Orbion brings a piece of the space age to Michigan’s Upper Peninsula

In an area best known for backwoods lifestyles, a space propulsion startup headed by a U-M alum is thriving

July 21, 2022
Lyon (Brad) King pictured with the plasma thruster his company designed to move small satellites around in orbit. Image credit: Michigan Photography
Lyon (Brad) King pictured with the plasma thruster his company designed to move small satellites around in orbit. Image credit: Michigan Photography

University of Michigan alumnus Lyon (Brad) King acknowledges that Michigan’s Upper Peninsula is rural—but don’t call it remote. 

He chose to build his company, Orbion Space Technology, in Houghton in part because of its vibrant community of innovators connected with Michigan Technological University. The other part? He wanted to continue living near Lake Superior among the forests and waterfalls, rivers and lakes, snowmobile trails and ski hills.

“The quality of life in northern Michigan is unbeatable,” said King, who is also the Richard and Elizabeth Henes Professor of Space Systems Engineering at Michigan Tech. “I am fortunate to be professionally doing what I love and living where I want to live.”

King—who has doctoral, master’s and bachelor’s degrees in aerospace engineering from U-M—and co-founder Jason Sommerville have also made that possible for other engineers who hailed from Michigan and landed at labs and companies around the country, thinking they would have to live far from home if they wanted to pursue space science. 

Engineers at NASA, Aerojet Rocketdyne and Ball Aerospace waved goodbye to densely populated metropolises to join Orbion in Houghton. King says he hasn’t lost a single engineer since Orbion began hiring employees in 2016.

One of those hires was Robert Washeleski, who earned his Ph.D. in King’s lab in 2012. Originally from the Detroit area, Washeleski came to love Houghton as an undergraduate student in electrical and electronics engineering at Michigan Tech.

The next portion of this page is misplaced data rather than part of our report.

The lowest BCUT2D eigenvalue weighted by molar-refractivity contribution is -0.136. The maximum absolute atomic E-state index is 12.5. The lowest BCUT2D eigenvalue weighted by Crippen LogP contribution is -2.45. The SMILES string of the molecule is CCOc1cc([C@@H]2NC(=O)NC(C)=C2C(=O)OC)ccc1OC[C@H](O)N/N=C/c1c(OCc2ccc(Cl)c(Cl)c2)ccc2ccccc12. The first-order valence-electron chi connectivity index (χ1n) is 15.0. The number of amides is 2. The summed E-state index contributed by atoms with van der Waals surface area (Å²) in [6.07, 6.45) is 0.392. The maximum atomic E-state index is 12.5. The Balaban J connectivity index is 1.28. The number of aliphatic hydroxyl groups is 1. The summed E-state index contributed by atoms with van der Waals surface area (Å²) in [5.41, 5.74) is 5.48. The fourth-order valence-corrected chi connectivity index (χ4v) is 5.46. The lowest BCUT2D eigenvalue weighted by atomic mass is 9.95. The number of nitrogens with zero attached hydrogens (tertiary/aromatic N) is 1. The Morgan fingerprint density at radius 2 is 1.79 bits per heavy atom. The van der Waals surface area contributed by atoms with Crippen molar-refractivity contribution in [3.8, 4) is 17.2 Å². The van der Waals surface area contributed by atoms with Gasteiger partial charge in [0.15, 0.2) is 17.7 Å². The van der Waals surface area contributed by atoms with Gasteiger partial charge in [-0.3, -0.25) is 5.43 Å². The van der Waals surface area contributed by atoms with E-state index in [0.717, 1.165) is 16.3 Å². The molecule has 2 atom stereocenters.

“It’s a great place to live,” he said. “I love the four seasons, and I really like winter—skiing, snowshoeing, even plowing.”

But he hadn’t seen much of a future there for an engineer, and he was delighted when the Lincoln Laboratory of the Massachusetts Institute of Technology hired him. The work at Lincoln Lab was fulfilling—including the design of chemical propulsion systems and ​full life-cycle support for government space programs. However, the commute and high cost of living in Boston were drawbacks. 

So when Washeleski heard that King and Sommerville were starting a company and needed engineers with experience taking a design from a blank sheet all the way to space, he joined up as an engineering specialist in 2018 and was promoted to vice president of flight programs last year.

“It’s been great building the company here,” said Washeleski, adding that a space company in the UP, “was something I never saw happening.”

But the area has been growing, fed in part by Michigan Tech startups and remote work. King’s company has been part of that growth, making a place for space in Houghton.

An experiment testing the Aurora plasma thruster. Image credit: Orbion Space Technology
An experiment testing the Aurora plasma thruster. Image credit: Orbion Space Technology

Orbion designs and manufactures plasma thrusters—specifically Hall thrusters—that move small satellites around in space. Prized for its efficiency, electric propulsion is rapidly becoming the preferred method for getting around in orbit, particularly for the small satellites that ride-share on a single rocket and then need to take their positions. 

“They’ll use our propulsion system to travel from their ‘bus stop’ orbit to their destination,” King said. “Once they’re at their orbital position, they might need to occasionally adjust to a new mission, or they might need to avoid collisions with other satellites or space junk. So they’ll use our thruster to do those movements. 

“And third and finally, about seven years down the road, they’ll use our thruster with the last remaining propellant to deorbit the satellite and burn it up, so they don’t leave junk in space.”

But the picture was different in the early 1990s, when King first got his hands on an early version of the technology. Manufactured in the Soviet Union, the propulsion method was more of an academic curiosity west of the Berlin Wall. Alec Gallimore, now the Robert J. Vlasic Dean of Engineering but an assistant professor at the time, was one of the first university researchers in the U.S. to explore electric propulsion. He’s the reason that King came back for his Ph.D.

King stuck with electric propulsion, starting his own lab at Michigan Tech in 2000. Within a couple of years, he was consulting on government satellite projects through his company, Aerophysics Inc. However, as electric propulsion became a viable technology for the rapidly growing market of small commercial satellites, he saw an opportunity that his existing company couldn’t pursue. 

Instead, he would need to produce for a much larger market, and so Orbion was born. Six years on, it has received $30 million in funding and employs more than 40 engineers. It counts Raytheon and General Atomics among its customers.

“Sometimes people ask me, ‘Why did you found a rocket company in northern Michigan?'” King said. “And I tell them northern Michigan is as close to space as anywhere on the planet.”